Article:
As fast-food networks are progressively growing, researchers recently determined the link between fast food accessibility and heart attack.
Cardiovascular disease remains one of the leading causes of death worldwide, with numerous studies linking poor dietary habits, with an increased risk of heart attack. The 2016 European Guidelines on cardiovascular disease prevention in clinical practice, which was published in the European Heart Journal, recommended controlling the number of fast-food restaurants in the community. These guidelines reported a strong link between fast-food and heart attack, independent of other risk factors. However, the role of availability of fast-food restaurants and access to it was not clearly established.
Researchers from the University of Newcastle, Australia studied the link between fast food accessibility and heart attack. The results were presented at the 67th Annual Scientific Meeting of the Cardiac Society of Australia and New Zealand (CSANZ).
The study included 3,070 patients across rural and metropolitan areas in the Hunter Region of New South Wales who were hospitalized due to a heart attack in the period between 2011 and 2013. Factors including age, obesity, high blood lipids, high blood pressure, smoking status, and diabetes were all accounted for. As the main goal of the study was to assess the importance of the food environment, researchers included a patient’s postal code from the database to analyze fast-food restaurant distribution.
Based on the population choice from the survey of 2018, researchers determined that fast-food accounted for the ten most popular quick food retailers among all food services in Australia. The researchers counted the total number of fast-food services in each area and compared areas to each other to find out the link between fast-food accessibility and heart attack.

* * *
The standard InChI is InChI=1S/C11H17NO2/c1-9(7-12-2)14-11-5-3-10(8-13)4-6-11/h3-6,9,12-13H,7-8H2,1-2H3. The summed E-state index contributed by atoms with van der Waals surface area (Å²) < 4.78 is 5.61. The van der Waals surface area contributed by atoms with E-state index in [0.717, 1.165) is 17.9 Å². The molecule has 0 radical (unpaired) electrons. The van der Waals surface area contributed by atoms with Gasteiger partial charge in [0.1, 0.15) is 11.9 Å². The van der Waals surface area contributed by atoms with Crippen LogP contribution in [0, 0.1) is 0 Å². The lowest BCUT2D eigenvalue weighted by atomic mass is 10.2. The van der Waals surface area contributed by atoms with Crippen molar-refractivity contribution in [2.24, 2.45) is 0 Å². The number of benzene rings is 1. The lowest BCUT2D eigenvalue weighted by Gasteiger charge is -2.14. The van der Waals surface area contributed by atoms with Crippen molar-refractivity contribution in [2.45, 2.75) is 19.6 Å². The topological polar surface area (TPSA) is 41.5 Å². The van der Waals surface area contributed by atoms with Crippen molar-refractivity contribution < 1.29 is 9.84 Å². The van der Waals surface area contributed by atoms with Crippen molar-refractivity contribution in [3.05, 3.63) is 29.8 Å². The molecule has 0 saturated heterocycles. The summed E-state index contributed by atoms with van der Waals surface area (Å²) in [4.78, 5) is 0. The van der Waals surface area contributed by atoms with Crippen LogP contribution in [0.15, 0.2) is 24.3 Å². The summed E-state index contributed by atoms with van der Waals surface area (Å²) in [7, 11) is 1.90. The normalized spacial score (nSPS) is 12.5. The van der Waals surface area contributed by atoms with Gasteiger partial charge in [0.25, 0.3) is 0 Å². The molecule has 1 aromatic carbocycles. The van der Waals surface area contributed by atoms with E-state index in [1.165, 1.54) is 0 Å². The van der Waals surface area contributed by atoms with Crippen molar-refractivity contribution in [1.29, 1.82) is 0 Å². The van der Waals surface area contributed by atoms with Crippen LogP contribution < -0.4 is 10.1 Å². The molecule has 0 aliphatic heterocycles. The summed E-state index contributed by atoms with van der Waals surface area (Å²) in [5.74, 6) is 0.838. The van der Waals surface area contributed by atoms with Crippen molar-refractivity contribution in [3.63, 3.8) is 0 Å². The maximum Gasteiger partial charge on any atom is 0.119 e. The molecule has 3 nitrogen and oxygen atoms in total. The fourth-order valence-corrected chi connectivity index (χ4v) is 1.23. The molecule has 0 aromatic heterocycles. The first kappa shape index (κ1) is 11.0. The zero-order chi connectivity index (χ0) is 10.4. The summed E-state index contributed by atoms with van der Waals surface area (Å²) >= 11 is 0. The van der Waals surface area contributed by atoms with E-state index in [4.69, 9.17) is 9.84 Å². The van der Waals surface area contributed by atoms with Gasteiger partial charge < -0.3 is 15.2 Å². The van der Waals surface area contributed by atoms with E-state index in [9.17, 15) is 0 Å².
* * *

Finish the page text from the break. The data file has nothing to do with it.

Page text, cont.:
The study found that heart attacks occurred more often in areas with a higher density of fast-food restaurants. In addition, researchers found that every year for each additional fast-food retailer there were four additional heart attacks per 100 000 people.
Although the study shows the link between fast-food accessibility and heart attack, researchers consider that people should be responsible for their eating habits. Also, actions on a population level are required to overcome a heart disease problem, and local areas should provide good access to stores with healthy food.
Written by Anna Otvodenko
Piepoli, M., Hoes, A., Agewall, S., Albus, C., Brotons, C., Catapano, A., Cooney, M., Corrà, U., Cosyns, B., Deaton, C., Graham, I., Hall, M., Hobbs, F., Løchen, M., Löllgen, H., Marques-Vidal, P., Perk, J., Prescott, E., Redon, J., Richter, D., Sattar, N., Smulders, Y., Tiberi, M., van der Worp, H., van Dis, I. and Verschuren, W. (2016). 2016 European Guidelines on cardiovascular disease prevention in clinical practice. European Heart Journal, 37(29), pp.2315-2381.
Conference Abstract: “Impact of Fast food Outlet Density on Incidence of Acute Myocardial Infarction in the Hunter Region” is being presented during the “Clinical/Surgery Mini Oral Session” on Saturday 10 August at 12:20 to 13:20 ACST.
EurekAlert!. (2019). Fast food availability linked with more heart attacks. [online] Available at: https://www.eurekalert.org/pub_releases/2019-08/esoc-ffa081119.php [Accessed 14 Aug. 2019].
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